Local News Articles

DCHS Awards Day set for Friday

May 10, 2010
Dwayne Page

Thousands of dollars in scholarships will be awarded to members of the Class of 2010 at DeKalb County High School during the annual Senior Awards Day program, set for Friday, May 14th at 8:30 a.m.

Representatives of colleges, universities, branches of the military service, businesses, civic groups, and other organizations will be making the presentations.

WJLE plans LIVE coverage.

Awards are expected to be presented by the following groups:

U.S. Marines
U.S. Army
U.S. Air Force
U.S. Navy
University of Florida
Tennessee Tech University
Middle Tennessee State University
Cumberland University
Freed-Hardeman University
Centre College
University of Tennessee at Knoxville
St. Mary's College
Carson-Newman College
DeKalb Soil Conservation District
Class of 1966
DeKalb Community Hospital
DeKalb Fire Fighters
Class of 1969
Smithville Business & Professional Women's Club
Liberty State Bank
Jeff Garrett Memorial
Love-Cantrell Funeral Home
Alan Hooper Memorial
DeKalb Republican Women
Jolly Angels
CIC Foundation
DeKalb Scottish Rite
AmVets POST #101
AmVets Auxiliary POST #101
Agee Oil
DeKalb PTO
Hunter Davis Memorial
First Bank
Clay Edwards Memorial Tiger Pride
Smithville Rotary Club
Smithville Women's Club
Leadership DeKalb
Lucille Stewart Memorial
Elzie & Nell McBride Memorial
Eddie Crips Memorial
DeKalb Retired Teachers
Comcast Leaders & Achievers
DeKalb Farmer's Coop
Kyle & Kenny Robinson Memorial
DCHS Student Council

High School Seniors Honored for Outstanding Educational Achievement

May 10, 2010
Dwayne Page

Eighteen members of the class of 2010 from Dekalb County High School have received the High Schools That Work (HSTW) Award of Educational Achievement. High school seniors who complete a challenging and focused program of study and demonstrate readiness for employment and for college studies receive the award. Award recipients receiving personalized certificates and congratulatory letters from the Southern Regional Education Board (SREB) are Reeves Beller, Payne Denman, Dakota Dexter, Kendra Foutch, Nick Goff, Brandon Haas, Kyle Hogue, Grant James, Sasha Knowles, Layne Mathis, Tejaswi Munagala, Katie Nixon, Amanda Ours, Hunter Poteete, Haley Snyder, Caleb Spencer, Cynthia Woodward, and Tiffany Young.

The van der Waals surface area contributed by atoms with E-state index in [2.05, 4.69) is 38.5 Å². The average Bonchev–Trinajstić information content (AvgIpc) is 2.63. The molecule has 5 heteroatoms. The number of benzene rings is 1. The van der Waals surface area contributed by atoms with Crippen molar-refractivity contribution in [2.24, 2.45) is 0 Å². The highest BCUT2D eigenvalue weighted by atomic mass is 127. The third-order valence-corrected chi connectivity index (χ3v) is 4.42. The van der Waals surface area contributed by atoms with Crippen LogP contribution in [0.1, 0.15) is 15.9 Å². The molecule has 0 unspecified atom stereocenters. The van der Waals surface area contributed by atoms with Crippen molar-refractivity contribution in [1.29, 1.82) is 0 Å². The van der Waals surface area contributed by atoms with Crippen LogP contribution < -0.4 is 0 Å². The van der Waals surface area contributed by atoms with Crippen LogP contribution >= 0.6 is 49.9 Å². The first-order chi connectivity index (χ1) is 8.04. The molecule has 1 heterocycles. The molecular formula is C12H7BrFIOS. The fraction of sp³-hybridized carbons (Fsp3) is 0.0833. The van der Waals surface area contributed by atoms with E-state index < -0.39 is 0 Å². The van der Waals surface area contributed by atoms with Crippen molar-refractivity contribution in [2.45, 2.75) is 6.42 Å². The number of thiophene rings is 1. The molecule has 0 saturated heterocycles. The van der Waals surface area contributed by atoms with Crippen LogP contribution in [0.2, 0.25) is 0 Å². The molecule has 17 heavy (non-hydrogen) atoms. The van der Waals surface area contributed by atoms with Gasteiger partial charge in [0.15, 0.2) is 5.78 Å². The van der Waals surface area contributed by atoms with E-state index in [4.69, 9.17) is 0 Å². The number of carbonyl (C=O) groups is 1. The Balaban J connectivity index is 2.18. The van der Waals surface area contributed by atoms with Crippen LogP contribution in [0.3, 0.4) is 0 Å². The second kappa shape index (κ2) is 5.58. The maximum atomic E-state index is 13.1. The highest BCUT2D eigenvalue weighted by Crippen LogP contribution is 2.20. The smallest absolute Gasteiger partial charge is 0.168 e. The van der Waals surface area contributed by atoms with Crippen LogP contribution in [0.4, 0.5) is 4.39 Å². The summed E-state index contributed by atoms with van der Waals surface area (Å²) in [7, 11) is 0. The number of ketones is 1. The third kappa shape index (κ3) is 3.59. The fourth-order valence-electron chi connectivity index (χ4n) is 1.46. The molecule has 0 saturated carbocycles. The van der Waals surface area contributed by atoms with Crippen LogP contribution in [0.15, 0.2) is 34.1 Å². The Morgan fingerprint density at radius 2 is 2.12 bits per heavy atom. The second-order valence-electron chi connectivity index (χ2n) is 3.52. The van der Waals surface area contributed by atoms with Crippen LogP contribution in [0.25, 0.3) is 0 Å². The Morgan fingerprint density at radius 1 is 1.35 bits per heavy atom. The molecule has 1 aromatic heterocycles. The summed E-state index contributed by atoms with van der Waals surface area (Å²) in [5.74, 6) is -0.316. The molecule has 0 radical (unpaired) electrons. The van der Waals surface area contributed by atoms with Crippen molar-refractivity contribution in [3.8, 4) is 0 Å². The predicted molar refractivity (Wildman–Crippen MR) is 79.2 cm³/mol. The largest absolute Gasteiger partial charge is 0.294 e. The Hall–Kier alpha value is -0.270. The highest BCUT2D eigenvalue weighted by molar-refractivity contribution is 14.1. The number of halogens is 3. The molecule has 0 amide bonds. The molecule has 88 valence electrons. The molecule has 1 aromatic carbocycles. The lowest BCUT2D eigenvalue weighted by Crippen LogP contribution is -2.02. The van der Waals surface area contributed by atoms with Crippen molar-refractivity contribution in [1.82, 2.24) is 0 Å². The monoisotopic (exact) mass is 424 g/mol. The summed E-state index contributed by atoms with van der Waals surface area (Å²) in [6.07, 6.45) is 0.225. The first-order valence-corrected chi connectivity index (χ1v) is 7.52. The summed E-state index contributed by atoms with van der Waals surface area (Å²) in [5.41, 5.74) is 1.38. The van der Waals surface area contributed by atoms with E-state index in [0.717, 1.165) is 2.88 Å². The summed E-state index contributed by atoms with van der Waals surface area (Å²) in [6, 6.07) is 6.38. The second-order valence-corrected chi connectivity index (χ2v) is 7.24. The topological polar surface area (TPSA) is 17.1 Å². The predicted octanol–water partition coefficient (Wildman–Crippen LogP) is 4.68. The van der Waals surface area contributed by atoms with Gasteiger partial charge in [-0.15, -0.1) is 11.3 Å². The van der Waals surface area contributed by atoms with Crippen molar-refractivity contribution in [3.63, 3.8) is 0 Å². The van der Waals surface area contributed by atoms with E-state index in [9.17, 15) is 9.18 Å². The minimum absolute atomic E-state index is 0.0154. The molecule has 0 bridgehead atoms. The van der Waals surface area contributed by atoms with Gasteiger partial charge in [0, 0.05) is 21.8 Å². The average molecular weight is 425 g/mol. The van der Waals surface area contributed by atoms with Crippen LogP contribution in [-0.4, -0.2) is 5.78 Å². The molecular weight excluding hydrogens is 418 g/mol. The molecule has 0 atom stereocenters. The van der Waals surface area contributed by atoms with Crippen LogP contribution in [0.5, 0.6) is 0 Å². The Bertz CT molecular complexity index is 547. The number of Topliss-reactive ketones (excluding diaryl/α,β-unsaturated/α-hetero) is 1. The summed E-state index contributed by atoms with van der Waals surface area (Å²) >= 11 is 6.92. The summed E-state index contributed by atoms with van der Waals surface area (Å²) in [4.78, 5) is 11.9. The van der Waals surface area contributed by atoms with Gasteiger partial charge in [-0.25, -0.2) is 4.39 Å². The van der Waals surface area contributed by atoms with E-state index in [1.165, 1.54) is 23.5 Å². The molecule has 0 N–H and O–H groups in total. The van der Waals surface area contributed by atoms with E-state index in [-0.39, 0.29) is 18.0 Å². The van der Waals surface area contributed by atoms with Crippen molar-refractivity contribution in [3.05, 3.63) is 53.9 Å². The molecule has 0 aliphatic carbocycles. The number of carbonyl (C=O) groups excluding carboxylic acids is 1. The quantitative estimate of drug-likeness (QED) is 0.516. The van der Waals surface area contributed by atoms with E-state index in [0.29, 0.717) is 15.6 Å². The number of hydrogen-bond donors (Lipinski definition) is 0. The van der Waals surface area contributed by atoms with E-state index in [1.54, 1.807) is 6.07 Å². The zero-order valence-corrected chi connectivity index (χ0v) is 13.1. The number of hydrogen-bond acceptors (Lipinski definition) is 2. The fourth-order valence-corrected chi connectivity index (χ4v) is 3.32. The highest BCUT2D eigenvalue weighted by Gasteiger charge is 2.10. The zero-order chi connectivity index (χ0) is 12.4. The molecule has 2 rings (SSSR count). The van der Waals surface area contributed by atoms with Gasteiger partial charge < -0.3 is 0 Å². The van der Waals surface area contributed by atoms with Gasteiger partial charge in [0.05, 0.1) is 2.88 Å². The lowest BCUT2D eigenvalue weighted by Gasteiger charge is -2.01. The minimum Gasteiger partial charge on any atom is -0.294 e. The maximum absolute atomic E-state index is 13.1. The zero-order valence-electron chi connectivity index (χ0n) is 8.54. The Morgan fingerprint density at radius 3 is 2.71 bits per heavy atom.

“These students are to be commended for their efforts,” said Kathy Hendrix. “By taking challenging courses in high school and performing well high on rigorous exams, they have increased the likelihood of success in the workplace and further education.”

Students qualify for the award by completing a college-preparatory course of study in at least two of three subject areas (English/language arts, mathematics or science); completing a concentration in a career/technical area, mathematics/science or the humanities; and meeting readiness goals in all three subject areas on the HSTW Assessment.

HSTW, a Southern Regional Education Board (SREB) initiative, is the largest high school improvement effort in the United States, with more than 1,100 school sites in 31 states, the District of Columbia, and Calgary, Canada. HSTW is supported by member states and grants from organizations, such as the Wallace Foundation, Goldman Sachs Foundation, the Charles Stewart Mott Foundation, Carnegie Corporation, Whitehead Foundation and the Bill and Melinda Gates Foundation. SREB was founded in 1948 as America’s first multi-state compact for education.

For more information, contact Allison Timberlake, coordinator of assessment for School Improvement, or Emily Kagey, chief editor for School Improvement, at the Southern Regional Education Board, 592 10th St., N.W., Atlanta, GA 30318.

Candidates Gearing up for Smithville Municipal Election Campaign

May 9, 2010
Dwayne Page
Debi Loring DePriest
Taft Hendrixson
Bruce Medley
Shawn Beckham
Cecil Burger
Steve White

The Smithville Municipal Election is a little over a month away and the voter registration deadline in time for the balloting is Monday, May 17th

Meanwhile, early voting will be May 26th through June 10th. Voting times are Monday, Tuesday, Wednesday, Friday, and Saturday from 9:00 a.m. until 1:00 p.m. and Thursday from 2:00 p.m. until 6:00 p.m. on the first floor of the courthouse. No voting on Memorial Day, May 31st.

A mayor and two aldermen will be elected on Tuesday, June 15th. Each term is for two years. The terms of office for those elected will begin on July 1st.

Smithville Mayor Taft Hendrixson will be challenged for re-election again this year. Hendrixson, who is seeking his third term, will face opposition from former Smithville Mayor Bruce Medley and DeKalb County High School teacher Debi Loring DePriest